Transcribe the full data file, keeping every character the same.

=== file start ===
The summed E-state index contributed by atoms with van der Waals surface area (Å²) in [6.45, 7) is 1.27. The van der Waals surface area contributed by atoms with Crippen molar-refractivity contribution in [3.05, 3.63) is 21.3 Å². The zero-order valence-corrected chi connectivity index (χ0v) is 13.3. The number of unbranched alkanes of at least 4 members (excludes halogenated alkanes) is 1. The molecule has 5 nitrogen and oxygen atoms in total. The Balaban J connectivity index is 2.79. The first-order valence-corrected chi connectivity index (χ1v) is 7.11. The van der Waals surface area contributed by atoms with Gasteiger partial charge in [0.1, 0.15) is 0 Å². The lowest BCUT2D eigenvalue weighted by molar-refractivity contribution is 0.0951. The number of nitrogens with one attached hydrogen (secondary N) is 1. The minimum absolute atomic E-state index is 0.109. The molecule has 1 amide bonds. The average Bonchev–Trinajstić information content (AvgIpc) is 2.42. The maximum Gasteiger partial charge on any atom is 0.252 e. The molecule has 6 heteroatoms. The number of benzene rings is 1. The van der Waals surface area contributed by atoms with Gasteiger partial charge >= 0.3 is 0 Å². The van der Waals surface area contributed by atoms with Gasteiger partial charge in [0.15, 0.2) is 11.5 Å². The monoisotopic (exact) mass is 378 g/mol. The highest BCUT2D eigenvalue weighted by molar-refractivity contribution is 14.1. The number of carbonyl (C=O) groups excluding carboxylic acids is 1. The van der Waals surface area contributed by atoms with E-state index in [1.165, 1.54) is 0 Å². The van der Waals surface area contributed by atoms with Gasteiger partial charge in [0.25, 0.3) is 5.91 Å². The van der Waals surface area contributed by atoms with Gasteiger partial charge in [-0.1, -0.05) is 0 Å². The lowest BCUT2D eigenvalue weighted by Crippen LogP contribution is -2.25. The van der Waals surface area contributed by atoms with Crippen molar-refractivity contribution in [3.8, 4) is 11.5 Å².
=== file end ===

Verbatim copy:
The summed E-state index contributed by atoms with van der Waals surface area (Å²) in [6.45, 7) is 1.27. The van der Waals surface area contributed by atoms with Crippen molar-refractivity contribution in [3.05, 3.63) is 21.3 Å². The zero-order valence-corrected chi connectivity index (χ0v) is 13.3. The number of unbranched alkanes of at least 4 members (excludes halogenated alkanes) is 1. The molecule has 5 nitrogen and oxygen atoms in total. The Balaban J connectivity index is 2.79. The first-order valence-corrected chi connectivity index (χ1v) is 7.11. The van der Waals surface area contributed by atoms with Gasteiger partial charge in [0.1, 0.15) is 0 Å². The lowest BCUT2D eigenvalue weighted by molar-refractivity contribution is 0.0951. The number of nitrogens with one attached hydrogen (secondary N) is 1. The minimum absolute atomic E-state index is 0.109. The molecule has 1 amide bonds. The average Bonchev–Trinajstić information content (AvgIpc) is 2.42. The maximum Gasteiger partial charge on any atom is 0.252 e. The molecule has 6 heteroatoms. The number of benzene rings is 1. The van der Waals surface area contributed by atoms with Gasteiger partial charge >= 0.3 is 0 Å². The van der Waals surface area contributed by atoms with Gasteiger partial charge in [0.15, 0.2) is 11.5 Å². The monoisotopic (exact) mass is 378 g/mol. The highest BCUT2D eigenvalue weighted by molar-refractivity contribution is 14.1. The number of carbonyl (C=O) groups excluding carboxylic acids is 1. The van der Waals surface area contributed by atoms with E-state index in [1.165, 1.54) is 0 Å². The van der Waals surface area contributed by atoms with Gasteiger partial charge in [0.25, 0.3) is 5.91 Å². The van der Waals surface area contributed by atoms with Gasteiger partial charge in [-0.1, -0.05) is 0 Å². The lowest BCUT2D eigenvalue weighted by Crippen LogP contribution is -2.25. The van der Waals surface area contributed by atoms with Crippen molar-refractivity contribution in [3.8, 4) is 11.5 Å².